At the start of this decade, I had just turned 40 and celebrated my 14th wedding anniversary to my kids’ dad. My older child was about to turn 10, My younger child had just turned 6 and had just been diagnosed with autism. I had no idea my life was going to blow up and completely change over the next decade. Looking back now, I feel like I’ve lived a lifetime in those ten years, and I suppose in many ways, I have. One of my goals in the coming decade is to leave the past where it lies and continue moving forward, but I think it’s also important to look back from time to time to see how far you’ve come.
The growth and learning curve I experienced in my 40’s was freaking crazy. Never in my life have I had to simultaneously do so many things: manage the care and support of disabled child, attempt to single-handedly save a marriage that was beyond repair, keep myself out of the darkest hole of depression, maintain some semblance of stability for my kids, stop drinking alcohol cold turkey, file for and follow through on a divorce I did not want, heal from trauma, raise a teenage girl by myself, parallel parent a pre-teen/teen boy with autism, re-enter the world of dating, heal from trauma, nurture and grow a new romance, lose one of my dearest friends to cancer, help my daughter navigate college applications, get her moved away to school, heal from trauma, make room in my household for the man I love, adjust to living with someone again, adjust to having his child in my home periodically, adjust to having my daughter back home when college “away” didn’t work, heal from trauma, get my teaching credentials up to par after a 20-year hiatus, re-enter the workforce, substitute teach all over the district, heal from trauma, support my daughter as she navigated a second college and then another move away to a third, continue to manage a very busy household while constantly worrying about whether or not I will ever get hired full-time with a real salary and benefits to continue to be able to afford said household.
I mean, holy crap, you guys.
I look back and honestly can’t believe all that is my life. Squeezed into one single decade. Do it yourself and see all the things you’ve actually DONE in such a short period of time. Go ahead. I’ll wait.
Did you do it? It’s nuts, right?!
I have truly felt like my home has had a revolving door of people I love(d) coming in and out for, like, 7 of those 10 years. I’m ready for things to slow WAY down and stabilize for a while. I never saw what the Tens would bring coming, and I have no idea what the Twenties have in store for me either. What I do know is that I’ve never been happier to leave a decade behind. I did a lot of hard, personal work. I got handed a shit sandwich that I was forced to eat.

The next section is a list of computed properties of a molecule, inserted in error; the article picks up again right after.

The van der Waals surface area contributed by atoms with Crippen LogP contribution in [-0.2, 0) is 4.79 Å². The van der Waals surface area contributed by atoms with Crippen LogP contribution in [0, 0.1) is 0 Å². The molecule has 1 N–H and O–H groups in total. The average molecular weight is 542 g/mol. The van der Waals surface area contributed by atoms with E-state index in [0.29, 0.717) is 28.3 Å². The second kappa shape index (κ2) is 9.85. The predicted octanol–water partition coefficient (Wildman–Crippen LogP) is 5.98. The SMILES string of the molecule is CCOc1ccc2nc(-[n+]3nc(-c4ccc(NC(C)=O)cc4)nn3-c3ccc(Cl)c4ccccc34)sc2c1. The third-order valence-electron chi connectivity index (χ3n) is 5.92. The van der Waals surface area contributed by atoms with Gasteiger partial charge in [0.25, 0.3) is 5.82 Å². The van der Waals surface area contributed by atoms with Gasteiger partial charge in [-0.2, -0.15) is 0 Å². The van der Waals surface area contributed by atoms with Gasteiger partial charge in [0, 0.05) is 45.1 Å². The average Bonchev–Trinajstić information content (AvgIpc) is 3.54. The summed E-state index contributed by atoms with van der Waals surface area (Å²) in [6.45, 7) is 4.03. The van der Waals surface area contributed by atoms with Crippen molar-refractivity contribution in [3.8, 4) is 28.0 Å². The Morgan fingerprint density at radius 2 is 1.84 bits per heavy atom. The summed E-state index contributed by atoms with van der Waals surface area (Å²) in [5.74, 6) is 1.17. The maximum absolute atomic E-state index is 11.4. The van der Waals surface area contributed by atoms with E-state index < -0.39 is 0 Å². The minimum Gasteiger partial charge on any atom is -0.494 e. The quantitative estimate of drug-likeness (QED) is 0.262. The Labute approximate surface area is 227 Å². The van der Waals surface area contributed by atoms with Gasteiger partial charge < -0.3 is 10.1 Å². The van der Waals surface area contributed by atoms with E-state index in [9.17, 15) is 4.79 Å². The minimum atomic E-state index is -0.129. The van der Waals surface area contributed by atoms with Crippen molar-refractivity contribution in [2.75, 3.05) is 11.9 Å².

And here I stand, dabbing my mouth with a napkin.
I’m wiser. I’m a lot less likely to tolerate bullshit. I’m stronger and know that I can handle whatever comes my way. I’m a lot more independent and don’t look to my partner to fulfill me or take care of me. I’m proud of the way I handled what came my way. I’m proud of the person I’ve grown to be – scars and all. I’m more grateful than I’ve ever been for my health, my family, my friends, perspective, and hope – mainly because I learned that those things can be yanked from you in a split second. Appreciate ALL THE THINGS every single day that you have them.
The trauma remains. It’s lessened, but the effects will probably last the rest of my life. I don’t hate my ex-husband. I feel compassion for him these days. I wish he could find the strength to do his own healing and get out of the toxic relationship that blew up his life and the life of his family. I wish he had let me help him do that so many years ago. Divorce is s funny thing when you have kids with someone. You can be mad as hell at your ex and still want the best for them because they’re your kids’ other parent. You want your kids’ parents to be healthy and whole.
In the meantime, I continue to move forward and build a life I can be proud of. My major goal for the next year is full-time employment with benefits. If I can accomplish that, I will feel so much relief. I have mini-goals too: read more, move more, drink more water… I don’t do complicated or over-achieving resolutions anymore because I’ve ended up feeling like shit more often than not when I don’t achieve them. I like to be kind to myself. If I’m not, who else will be? I pick a word to focus on each year as well, and maybe that’s a post for another day since I’ve rambled on too much today.
I suppose the point of this post is to get you to think about what you’ve accomplished the past decade. I bet it’s a lot more than you feel like you have. Take a moment to reflect. Write that stuff down. Look at it and congratulate yourself for it. Revel in it and realize that no matter what’s ahead, you can handle it. Recognize someone else’s journey if you can and let them know you see how far they’ve come.
Then take a deep breath and buckle up – the Twenties arrive tomorrow.